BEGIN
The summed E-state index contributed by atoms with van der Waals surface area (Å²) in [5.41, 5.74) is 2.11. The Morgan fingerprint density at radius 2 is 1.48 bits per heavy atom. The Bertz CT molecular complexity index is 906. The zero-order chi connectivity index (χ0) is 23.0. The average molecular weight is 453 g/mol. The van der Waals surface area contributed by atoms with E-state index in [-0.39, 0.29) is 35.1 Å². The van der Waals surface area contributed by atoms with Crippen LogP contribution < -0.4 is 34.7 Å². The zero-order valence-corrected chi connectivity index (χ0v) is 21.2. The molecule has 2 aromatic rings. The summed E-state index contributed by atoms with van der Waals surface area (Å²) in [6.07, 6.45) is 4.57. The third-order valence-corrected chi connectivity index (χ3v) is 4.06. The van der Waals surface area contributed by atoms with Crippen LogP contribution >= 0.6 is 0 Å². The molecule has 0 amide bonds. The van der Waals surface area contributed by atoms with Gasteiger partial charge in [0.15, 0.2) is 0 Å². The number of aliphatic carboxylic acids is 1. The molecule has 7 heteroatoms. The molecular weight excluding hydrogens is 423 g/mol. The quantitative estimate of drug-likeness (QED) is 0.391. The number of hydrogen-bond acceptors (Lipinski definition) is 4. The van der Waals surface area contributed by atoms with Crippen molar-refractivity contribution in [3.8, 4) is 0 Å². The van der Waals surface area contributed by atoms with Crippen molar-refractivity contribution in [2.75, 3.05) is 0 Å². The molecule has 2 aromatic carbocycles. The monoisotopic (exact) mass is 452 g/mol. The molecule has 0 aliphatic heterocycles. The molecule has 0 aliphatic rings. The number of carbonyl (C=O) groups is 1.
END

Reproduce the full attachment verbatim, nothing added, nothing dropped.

The summed E-state index contributed by atoms with van der Waals surface area (Å²) in [5.41, 5.74) is 2.11. The Morgan fingerprint density at radius 2 is 1.48 bits per heavy atom. The Bertz CT molecular complexity index is 906. The zero-order chi connectivity index (χ0) is 23.0. The average molecular weight is 453 g/mol. The van der Waals surface area contributed by atoms with E-state index in [-0.39, 0.29) is 35.1 Å². The van der Waals surface area contributed by atoms with Crippen LogP contribution < -0.4 is 34.7 Å². The zero-order valence-corrected chi connectivity index (χ0v) is 21.2. The molecule has 2 aromatic rings. The summed E-state index contributed by atoms with van der Waals surface area (Å²) in [6.07, 6.45) is 4.57. The third-order valence-corrected chi connectivity index (χ3v) is 4.06. The van der Waals surface area contributed by atoms with Crippen LogP contribution >= 0.6 is 0 Å². The molecule has 0 amide bonds. The van der Waals surface area contributed by atoms with Gasteiger partial charge in [0.15, 0.2) is 0 Å². The number of aliphatic carboxylic acids is 1. The molecule has 7 heteroatoms. The molecular weight excluding hydrogens is 423 g/mol. The quantitative estimate of drug-likeness (QED) is 0.391. The number of hydrogen-bond acceptors (Lipinski definition) is 4. The van der Waals surface area contributed by atoms with Crippen molar-refractivity contribution in [3.8, 4) is 0 Å². The van der Waals surface area contributed by atoms with Crippen molar-refractivity contribution in [2.75, 3.05) is 0 Å². The molecule has 2 aromatic carbocycles. The monoisotopic (exact) mass is 452 g/mol. The molecule has 0 aliphatic heterocycles. The molecule has 0 aliphatic rings. The number of carbonyl (C=O) groups is 1.